A third risk to survival in an urban environment is starvation and disease. Malnutrition, combined with stress lowers the bodies immune system. In an overpopulated environment without adequate sanitation or plumbing, disease and malnutrition go hand in hand. Many models exist regarding this relationship in countries where western ideas of societal structure have been applied and have floundered due to lack of infrastructure or a rich enough environment to support the existing populations. These examples can be found in Africa, South America, and in some areas in The United States.

The first threat, people, may seem the toughest.Luckily we happen to be people, so we blend in and are well versed in their behaviors, body language cues, and motivations. The issue is failure to predict behaviors, being unaware during potential risky situations, and lack of avoidance strategies. Folks should focus on bounty, health, and balance all the way up until the point of system failure. After that, it’s time to bring out the warrior mind. Keep this part of your psyche available as an advisor. As a tracker, or even a wildlife program aficionado, we know what happens when large amounts of biomass (crowds) accumulate. They attract predators. Thus, the avoidance procedures are easy; avoid crowds and be cautious around larders.Furthermore, hide and disguise your own larders of food and water. This may also mean masking you good health. Inevitably you will have to choose between the environment you are most familiar with and moving to an uncertain rural area with fewer support systems.You will also be entering the territorial range of an entrenched local population of Homo sapien ruralis.Not only do they have a more developed sense of awareness about their landscape, they tend to rely on community bonds more than the predatory reptilian packs of Homo sapien urbanis. Some pre-scouting before these decisions become necessary is heavily advised.

Fresh water procurement and storage are essential to survival. Ownership of water, as discussed before, can attract predators. Hiding caches of potable water should be done early and often. Remember that water weighs roughly 9 lbs. per gallon. Plastic containers out-gas and degrade over time and are not recommended. Glass and metal containers, in that order are preferred. Cisterns, if feasible are a good idea. Water filtration straws and a means to boil water, such as a hobo stove, or other device that doesn’t rely on power supplied by an infrastructure that may not be there is also advisable. If you are under-prepared or your stash of water is compromised, raid the water storage tanks behind most toilets as fast as you can before the masses realize they are out. You have about a six to eight-hour window before folks will come out of their initial “shock behaviors” of looting, or fumbling through the rubble and they begin to realize what you are up to.Again, in most cases, shelter and fire are easier to come by in a city reduced to rubble. Water will be the new commodity and, as a survival necessity, it will be worth killing for.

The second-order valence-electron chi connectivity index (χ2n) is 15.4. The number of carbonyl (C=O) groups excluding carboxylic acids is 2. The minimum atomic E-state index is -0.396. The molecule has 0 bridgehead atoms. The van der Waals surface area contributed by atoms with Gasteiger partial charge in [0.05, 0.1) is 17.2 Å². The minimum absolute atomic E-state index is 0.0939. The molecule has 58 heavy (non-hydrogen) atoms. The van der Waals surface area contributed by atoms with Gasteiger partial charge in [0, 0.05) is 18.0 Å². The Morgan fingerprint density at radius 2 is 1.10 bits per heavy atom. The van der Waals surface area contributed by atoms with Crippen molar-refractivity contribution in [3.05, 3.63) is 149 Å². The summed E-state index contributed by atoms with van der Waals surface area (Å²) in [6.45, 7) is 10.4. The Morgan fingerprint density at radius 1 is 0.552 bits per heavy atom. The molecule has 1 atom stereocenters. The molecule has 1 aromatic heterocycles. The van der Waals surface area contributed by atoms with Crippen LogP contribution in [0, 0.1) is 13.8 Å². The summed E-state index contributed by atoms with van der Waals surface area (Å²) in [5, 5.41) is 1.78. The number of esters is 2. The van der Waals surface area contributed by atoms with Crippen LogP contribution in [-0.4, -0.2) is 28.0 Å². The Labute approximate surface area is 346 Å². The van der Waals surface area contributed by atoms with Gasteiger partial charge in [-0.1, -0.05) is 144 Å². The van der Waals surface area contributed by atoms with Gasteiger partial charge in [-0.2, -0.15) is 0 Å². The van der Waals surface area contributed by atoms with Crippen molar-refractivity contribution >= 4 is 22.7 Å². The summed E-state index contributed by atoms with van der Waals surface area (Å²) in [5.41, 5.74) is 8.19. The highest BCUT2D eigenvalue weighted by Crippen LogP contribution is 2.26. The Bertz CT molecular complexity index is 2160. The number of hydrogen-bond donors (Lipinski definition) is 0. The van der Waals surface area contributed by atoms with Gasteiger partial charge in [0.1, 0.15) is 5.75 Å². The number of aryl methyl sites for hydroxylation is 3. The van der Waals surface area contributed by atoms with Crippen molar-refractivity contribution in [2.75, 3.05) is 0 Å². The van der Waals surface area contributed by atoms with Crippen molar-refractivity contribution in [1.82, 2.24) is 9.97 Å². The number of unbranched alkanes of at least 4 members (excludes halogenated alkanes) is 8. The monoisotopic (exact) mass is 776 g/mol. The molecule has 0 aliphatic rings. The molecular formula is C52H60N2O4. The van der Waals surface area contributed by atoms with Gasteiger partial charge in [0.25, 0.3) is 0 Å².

If you’ve seen our recent YouTube videos, you already know how malnourished we are as a species and the resulting chronic diseases. In a collapse of infrastructure this is particularly devastating to the concentrated populations of people who rely on shelves of food at grocery stores. Avoid these areas at all costs. A years worth of dried goods and canned food is a wise investment. It doesn’t have to be done all at once either. One shouldn’t ignore the wild foods either.While toxins accumulate in all mammals in city environments, we are the apex species. As such, toxins accumulate in their highest concentrations in us. That rock dove (pigeon) may seem too dirty to eat now with a belly full of calories, but go without for a week and that banded birdy will seem like a turkey dinner with an anklet.

This should start your wheels turning. Out here we believe it’s too late for most of you. But those who start walking around their 9-5 routine with the idea of shelter, water, fire, food, escape routes, and networking may make it out. If not, you might see other people through whatever disaster might befall you. Just remember that the most common tragedy is living in fear of something that may never come. This is often done at the expense of missing out on the excitement and joy of this amazing and temporal existence. How do you live a joy filled life where preparation is the byproduct of living fully? Well, that’s the question. If I answer it, than I take it away from you, if I don’t answer it, than I’m being selfish. Truth is, we each have to come to that one on our own. Until then, be the hero of your own journey, not the victim of someone else’s.